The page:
27. ^ Pevsner, Nikolaus (1 January 1981). Yorkshire: The North Riding. Yale University Press. p. 131. ISBN 978-0-300-09665-1.
  28. ^ Vision of Britain – Durham historic boundaries[permanent dead link]. Retrieved 30 November 2007.
  29. ^ Vision of Britain – Islandshire Archived 29 April 2011 at the Wayback Machine (historic map[permanent dead link]). Retrieved 1 December 2007.
  30. ^ Vision of Britain – Norhamshire Archived 29 April 2011 at the Wayback Machine (historic map[permanent dead link]). Retrieved 1 December 2007.
  31. ^ Lapsley, section 16. See also Maitland, Domesday Book and Beyond, pp 258 to 292. Lapsley, The County Palatine of Durham, 1900, p 295, footnote 1.
  32. ^ Maitland, Domesday Book and Beyond, p 323. Stubbs, i, 118, 148. Lapsley, The County Palatine of Durham, 1900, p 295, footnote 2.
  33. ^ Stubbs, i, 431. Lapsley, The County Palatine of Durham, 1900, p 295, footnote 5.
  34. ^ Lapsley, The County Palatine of Durham, 1900, pp 25 to 27, and p 295, footnote 6.
  35. ^ Davis and Whitwell. Regesta Regum Anglo-Normannorum, 1066-1154. 1913. vol 1. p 103.
  36. ^ Davis and Whitwell. Regesta Regum Anglo-Normannorum, 1066-1154. 1913. vol 1. p 116.
  37. ^ Scriptores Tres App No xxxv. Lapsley, The County Palatine of Durham, 1900, p 296, footnotes 3, 4, and 5.
  38. ^ Boldon Book, App, i to xiii. Although the Sheriff compounded for Danegeld, it was accounted for by that name, and could not, therefore, in the case of Durham, have been included in the farm of the county. See Madox, Exchequer, i, 685. Lapsley, The County Palatine of Durham, 1900, p 296, footnote 1.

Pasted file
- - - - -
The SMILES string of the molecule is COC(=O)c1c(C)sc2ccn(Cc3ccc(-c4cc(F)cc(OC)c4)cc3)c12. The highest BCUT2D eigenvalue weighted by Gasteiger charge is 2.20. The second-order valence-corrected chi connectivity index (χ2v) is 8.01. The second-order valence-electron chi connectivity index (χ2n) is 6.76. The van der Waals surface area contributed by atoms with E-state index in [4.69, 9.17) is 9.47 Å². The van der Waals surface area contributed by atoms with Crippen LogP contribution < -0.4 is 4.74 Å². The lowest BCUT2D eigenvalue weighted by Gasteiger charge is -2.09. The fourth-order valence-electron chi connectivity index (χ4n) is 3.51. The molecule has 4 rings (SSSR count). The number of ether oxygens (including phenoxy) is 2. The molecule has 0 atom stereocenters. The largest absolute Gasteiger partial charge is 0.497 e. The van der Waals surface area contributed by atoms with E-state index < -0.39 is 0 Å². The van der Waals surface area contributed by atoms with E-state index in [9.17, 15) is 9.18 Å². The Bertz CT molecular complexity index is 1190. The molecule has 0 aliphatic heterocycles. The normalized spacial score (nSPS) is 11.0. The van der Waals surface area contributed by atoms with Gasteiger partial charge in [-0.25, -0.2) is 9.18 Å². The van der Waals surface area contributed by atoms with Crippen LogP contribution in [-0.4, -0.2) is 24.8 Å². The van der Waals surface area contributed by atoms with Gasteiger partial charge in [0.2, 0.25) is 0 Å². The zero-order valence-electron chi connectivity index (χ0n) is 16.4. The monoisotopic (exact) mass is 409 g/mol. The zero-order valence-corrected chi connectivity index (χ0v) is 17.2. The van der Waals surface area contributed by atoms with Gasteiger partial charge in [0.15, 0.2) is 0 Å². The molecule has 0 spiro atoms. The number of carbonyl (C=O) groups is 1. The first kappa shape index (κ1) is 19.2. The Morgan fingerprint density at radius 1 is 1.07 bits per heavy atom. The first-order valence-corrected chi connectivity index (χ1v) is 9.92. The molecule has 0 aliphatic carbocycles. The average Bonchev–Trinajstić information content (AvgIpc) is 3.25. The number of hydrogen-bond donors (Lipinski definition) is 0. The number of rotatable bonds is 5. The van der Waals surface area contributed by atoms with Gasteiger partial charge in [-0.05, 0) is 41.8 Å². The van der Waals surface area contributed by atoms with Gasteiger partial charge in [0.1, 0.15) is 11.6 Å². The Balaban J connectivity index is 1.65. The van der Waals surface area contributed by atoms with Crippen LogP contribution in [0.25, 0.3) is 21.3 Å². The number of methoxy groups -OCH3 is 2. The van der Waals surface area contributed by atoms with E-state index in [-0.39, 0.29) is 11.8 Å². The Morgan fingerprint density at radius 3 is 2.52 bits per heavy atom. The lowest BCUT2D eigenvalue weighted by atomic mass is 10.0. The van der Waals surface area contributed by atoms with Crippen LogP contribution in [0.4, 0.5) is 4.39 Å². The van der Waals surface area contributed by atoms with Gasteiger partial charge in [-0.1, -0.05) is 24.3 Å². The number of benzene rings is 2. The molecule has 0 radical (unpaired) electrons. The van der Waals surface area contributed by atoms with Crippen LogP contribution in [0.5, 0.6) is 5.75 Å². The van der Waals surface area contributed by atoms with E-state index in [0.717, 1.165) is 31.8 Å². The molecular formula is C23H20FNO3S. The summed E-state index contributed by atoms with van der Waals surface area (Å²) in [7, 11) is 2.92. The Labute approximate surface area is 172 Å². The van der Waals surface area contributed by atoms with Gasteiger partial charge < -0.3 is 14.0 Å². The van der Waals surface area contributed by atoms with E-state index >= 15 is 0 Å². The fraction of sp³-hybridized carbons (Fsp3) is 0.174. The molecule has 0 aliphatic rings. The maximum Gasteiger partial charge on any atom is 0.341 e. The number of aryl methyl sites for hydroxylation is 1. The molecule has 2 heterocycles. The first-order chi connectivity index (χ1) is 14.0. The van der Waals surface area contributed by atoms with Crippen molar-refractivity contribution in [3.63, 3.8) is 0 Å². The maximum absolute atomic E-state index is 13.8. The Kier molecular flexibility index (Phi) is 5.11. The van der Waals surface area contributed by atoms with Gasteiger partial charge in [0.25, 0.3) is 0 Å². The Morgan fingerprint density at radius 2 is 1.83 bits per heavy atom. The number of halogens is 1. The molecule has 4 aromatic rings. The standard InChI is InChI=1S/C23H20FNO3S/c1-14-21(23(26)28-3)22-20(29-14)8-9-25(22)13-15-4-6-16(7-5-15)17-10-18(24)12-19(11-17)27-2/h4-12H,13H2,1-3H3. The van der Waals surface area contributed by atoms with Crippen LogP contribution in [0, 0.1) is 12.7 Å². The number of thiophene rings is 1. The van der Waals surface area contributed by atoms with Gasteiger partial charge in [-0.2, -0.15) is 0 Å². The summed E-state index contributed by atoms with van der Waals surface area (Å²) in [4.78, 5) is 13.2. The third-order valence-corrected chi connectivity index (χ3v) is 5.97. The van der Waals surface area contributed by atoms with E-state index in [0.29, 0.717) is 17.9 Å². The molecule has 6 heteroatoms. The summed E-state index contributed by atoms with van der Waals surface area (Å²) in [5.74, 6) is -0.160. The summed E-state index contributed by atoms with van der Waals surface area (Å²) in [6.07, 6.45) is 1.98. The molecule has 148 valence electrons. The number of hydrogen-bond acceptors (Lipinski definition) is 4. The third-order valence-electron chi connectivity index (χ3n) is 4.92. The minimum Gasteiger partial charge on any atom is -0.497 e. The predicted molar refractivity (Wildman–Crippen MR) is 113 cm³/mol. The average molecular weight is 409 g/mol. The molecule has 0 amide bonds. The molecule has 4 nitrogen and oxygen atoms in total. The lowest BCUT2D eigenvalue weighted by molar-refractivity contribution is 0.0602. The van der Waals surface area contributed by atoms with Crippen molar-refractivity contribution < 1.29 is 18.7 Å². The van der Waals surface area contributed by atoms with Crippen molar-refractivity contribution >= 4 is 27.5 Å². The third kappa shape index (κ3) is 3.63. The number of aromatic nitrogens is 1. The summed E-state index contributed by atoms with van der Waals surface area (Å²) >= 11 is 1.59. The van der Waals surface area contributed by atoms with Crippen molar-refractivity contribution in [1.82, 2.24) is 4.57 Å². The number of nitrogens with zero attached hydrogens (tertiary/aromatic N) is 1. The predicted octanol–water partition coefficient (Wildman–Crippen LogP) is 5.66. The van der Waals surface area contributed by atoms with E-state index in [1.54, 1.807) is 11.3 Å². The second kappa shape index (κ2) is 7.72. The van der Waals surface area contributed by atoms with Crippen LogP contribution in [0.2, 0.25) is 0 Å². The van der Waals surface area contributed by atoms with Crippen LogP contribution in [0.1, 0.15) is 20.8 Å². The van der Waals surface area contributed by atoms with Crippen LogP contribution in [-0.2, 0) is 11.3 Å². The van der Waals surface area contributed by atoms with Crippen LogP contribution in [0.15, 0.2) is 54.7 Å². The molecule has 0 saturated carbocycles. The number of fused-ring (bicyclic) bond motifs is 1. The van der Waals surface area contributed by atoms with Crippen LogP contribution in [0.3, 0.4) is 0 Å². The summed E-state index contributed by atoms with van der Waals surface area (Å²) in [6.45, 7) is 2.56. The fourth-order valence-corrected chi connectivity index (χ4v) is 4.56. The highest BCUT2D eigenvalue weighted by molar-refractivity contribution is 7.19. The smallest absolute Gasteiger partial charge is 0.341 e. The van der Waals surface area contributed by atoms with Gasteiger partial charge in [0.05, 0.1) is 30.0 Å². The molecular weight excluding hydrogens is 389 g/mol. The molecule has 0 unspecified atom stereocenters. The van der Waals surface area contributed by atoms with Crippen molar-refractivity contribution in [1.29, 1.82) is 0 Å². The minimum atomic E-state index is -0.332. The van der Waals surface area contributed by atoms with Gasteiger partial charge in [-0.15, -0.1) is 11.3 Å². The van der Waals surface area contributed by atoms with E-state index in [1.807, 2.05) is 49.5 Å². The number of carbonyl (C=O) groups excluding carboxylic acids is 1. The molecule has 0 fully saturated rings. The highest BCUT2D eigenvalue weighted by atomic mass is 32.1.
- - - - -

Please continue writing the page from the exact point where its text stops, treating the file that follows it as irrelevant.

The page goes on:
39. ^ Scriptores Tres App No xxxi. Lapsley, The County Palatine of Durham, 1900, p 296, footnote 6.
  40. ^ See the Ordinance of the Saladin Tithe, section 3, in Stubbs, Select Charters, 160. Lapsley, The County Palatine of Durham, 1900, p 297, footnote 1.
  41. ^ Stubbs, William, ed. (1913). "Henry II, King of England: The Saladin Tithe, 1188". Select Charters of English Constitutional History. Oxford: Clarendon Press. p. 189. Reprinted in Roy C. Cave & Herbert H. Coulson, A Source Book for Medieval Economic History, (Milwaukee: The Bruce Publishing Co., 1936; reprint ed., New York: Biblo & Tannen, 1965), pp. 387–388. Scanned by Jerome S. Arkenberg, Cal. State Fullerton. The text has been modernized by Arkenberg. [1]
  42. ^ Bartlett (2000). England Under the Norman and Angevin Kings. Oxford: Clarendon Press. pp. 165–168. ISBN 0-19-822741-8.
  43. ^ "Homines qouque monachorum Dunhelmiae [qui] hic hactenus in quodam sinu patris latuerant, add communes tallias et vexationes et onera compellebantur; nec eos beati Patris Cuthberti tuebatur reverentia; nec aliquod hiis remedium consuetudo antiqua neque ecclesiae conferre poterant privilegia": Coldingham, cap xix, in Scriptores Tres, 27. Lapsley, The County Palatine of Durham, 1900, p 297, footnote 5.